Minority In A Minority: Life As A Bisexual Sufi, Fighting Prejudice From All Sides

Rida Khan is a Sufi Muslim and a bisexual — and she wants to shatter some misconceptions. "It's assumed that a lot of same-sex, bisexual or other gender-diverse Muslims are having sex and that's actually a myth," says the 24-year-old aged-care nurse. "It's like saying that all Muslim youth that is straight are engaging in heterosexual sex — and that's just far out, like, come on. "Most of us are scared of having an aunty identify us with a guy or a girl."

Rida realised she was bisexual as a 17-year-old, but she waited a few years before announcing this to her Pakistani friends and family. She and her family are Sufis — followers of the mystical branch of Islam.

"My experience of coming out was in fact quite positive, quite different from the stories we hear in other gender-diverse communities," she says. "But I think it does have a lot to do with the fact that my parents have lived in Turkey, we have lived in Japan, we've lived in Australia. "When I came out it was like, 'meh, okay, you're still the same to me'." 

'Not right' for the community

Not everyone supports Rida's openness about her sexual orientation.

While some progressive Muslim leaders support same-sex marriage, it is widely interpreted by Islamic schools of thought that same-sex intimacy is 'haram' or 'forbidden'. "People think if you're bisexual, if you're homosexual … that's God testing you to prove that you can be a better person, that you can be a better Muslim and that you can rise above your so-called lust," Rida says.

"It's the women who are bullying me, the aunties who are really horrible [saying] 'Stay away from her, she's not a good person'. "I don't know if it's jealousy or what it is, but they need to be kinder to gender-diverse women, they need to be kinder to women from Muslim minorities in this country."

'If you're bisexual, prove yourself'

But the pendulum swings both ways. Rida says she's received just as much discrimination from Australia's LGBTQI community — because of her faith. "It's like they constantly ridicule your religion," she says. "They don't understand that religion can actually act as a tool for empowering you."

Faith isn't the only friction point. Rida says she's felt an expectation to fit in with Western expressions of queer sexuality. "Not all people of colour from gender-diverse backgrounds actually relate to the mainstream sexuality, particularly along the lines of hypersexuality and self-objectification," she says. "And we do get put down for it, like, 'if you're bisexual then prove yourself'."

Sometimes, prejudice can feel like it's coming from all sides. "First, you're not accepted by the Muslim community because you're bisexual, then you're not accepted by the gender-diverse community in Australia for being Muslim," Rida says. "Then you also identify as a woman of colour — so when discrimination and bullying happens, you don't know which of the three they are discriminating against you [for]."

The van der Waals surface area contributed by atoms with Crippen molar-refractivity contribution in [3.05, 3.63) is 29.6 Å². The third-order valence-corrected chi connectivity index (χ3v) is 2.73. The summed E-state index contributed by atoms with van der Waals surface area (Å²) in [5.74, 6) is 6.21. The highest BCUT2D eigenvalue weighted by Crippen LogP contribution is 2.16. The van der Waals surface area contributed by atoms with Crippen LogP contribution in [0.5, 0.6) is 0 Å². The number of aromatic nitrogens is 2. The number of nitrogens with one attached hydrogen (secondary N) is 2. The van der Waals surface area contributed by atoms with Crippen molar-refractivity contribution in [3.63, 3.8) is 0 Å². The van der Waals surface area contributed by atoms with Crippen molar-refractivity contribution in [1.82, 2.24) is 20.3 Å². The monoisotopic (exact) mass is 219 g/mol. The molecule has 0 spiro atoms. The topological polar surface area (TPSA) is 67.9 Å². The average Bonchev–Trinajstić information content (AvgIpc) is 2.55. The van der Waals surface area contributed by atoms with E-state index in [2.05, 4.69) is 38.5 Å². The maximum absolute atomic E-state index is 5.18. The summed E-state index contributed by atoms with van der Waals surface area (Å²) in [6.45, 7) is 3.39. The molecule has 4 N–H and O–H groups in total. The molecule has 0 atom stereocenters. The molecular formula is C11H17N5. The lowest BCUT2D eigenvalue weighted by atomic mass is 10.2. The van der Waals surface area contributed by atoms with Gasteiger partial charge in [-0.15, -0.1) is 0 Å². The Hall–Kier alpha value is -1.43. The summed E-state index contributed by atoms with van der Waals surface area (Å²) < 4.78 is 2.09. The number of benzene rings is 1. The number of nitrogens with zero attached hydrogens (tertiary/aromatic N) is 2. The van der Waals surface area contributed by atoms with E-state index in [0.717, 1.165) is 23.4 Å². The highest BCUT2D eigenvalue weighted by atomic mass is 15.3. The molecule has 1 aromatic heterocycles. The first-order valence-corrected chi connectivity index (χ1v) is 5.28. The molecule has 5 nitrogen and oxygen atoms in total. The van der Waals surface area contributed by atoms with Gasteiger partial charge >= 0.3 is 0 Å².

Sexuality or faith: Being forced to choose

Siobhan Irving is an anthropologist, PhD candidate and a board member for Sydney Queer Muslims. She converted to Islam as a 19-year-old and has spent the past five years collecting stories from gay and lesbian Muslims in Sydney and Singapore. Ms Irving says Rida's story isn't unique. "In the queer community — and just in general, really — many people do not understand why a same-sex attracted Muslim would still embrace their faith ... would still be proud of their religious community," she says.

"It's difficult for them to express both their identities as Muslims and as same-sex attracted people — they often feel that they must choose." Ms Irving says last year's national plebiscite on same-sex marriage brought Islamophobic attitudes to the fore. "People in the queer community — and elsewhere — presumed that this just meant Muslims voted against it, because the Western suburbs are known as being very much populated by Muslim communities," she points out.

In the aftermath, Ms Irving spoke to many LGBTQI Muslims who felt pressured to defend their faith in queer circles and spaces, if they disclosed it at all.

Solace through spirituality

Sufism or Tasawwuf, as it is known in Arabic, is not a sect of Islam, like Sunni or Shia, but rather a spiritual practice, and theory, that can be found in all branches of the faith. Rida's parents, for instance, practise Sufism within the Sunni Hanafi tradition.

Meanwhile, Rida describes her faith as "Aboriginal-Sufi-centric Islam"; a practice influenced by Indigenous Dreamtime stories and her 'Baloch' bedouin ancestry.

Introspection, meditation and dhikr (devotional chanting) are core elements of Sufism. Rida says these practises give her an inner strength to combat the external conflicts that come from being a bisexual Muslim. "The modern Sufi community here in Melbourne looks something like a mix of hipsters [who] have a very deep intimate relationship with God," she says. "[It's about] sitting together, discussing life issues, reading Rumi's poetry, and overall just really trying to do the best we can in a world which is largely right-wing or left-wing — we really fall somewhere in the middle."



Siobhan Hegarty


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The views and opinions expressed in this article are those of the author(s) and do not necessarily reflect the official policy or position of Muslim World Today.

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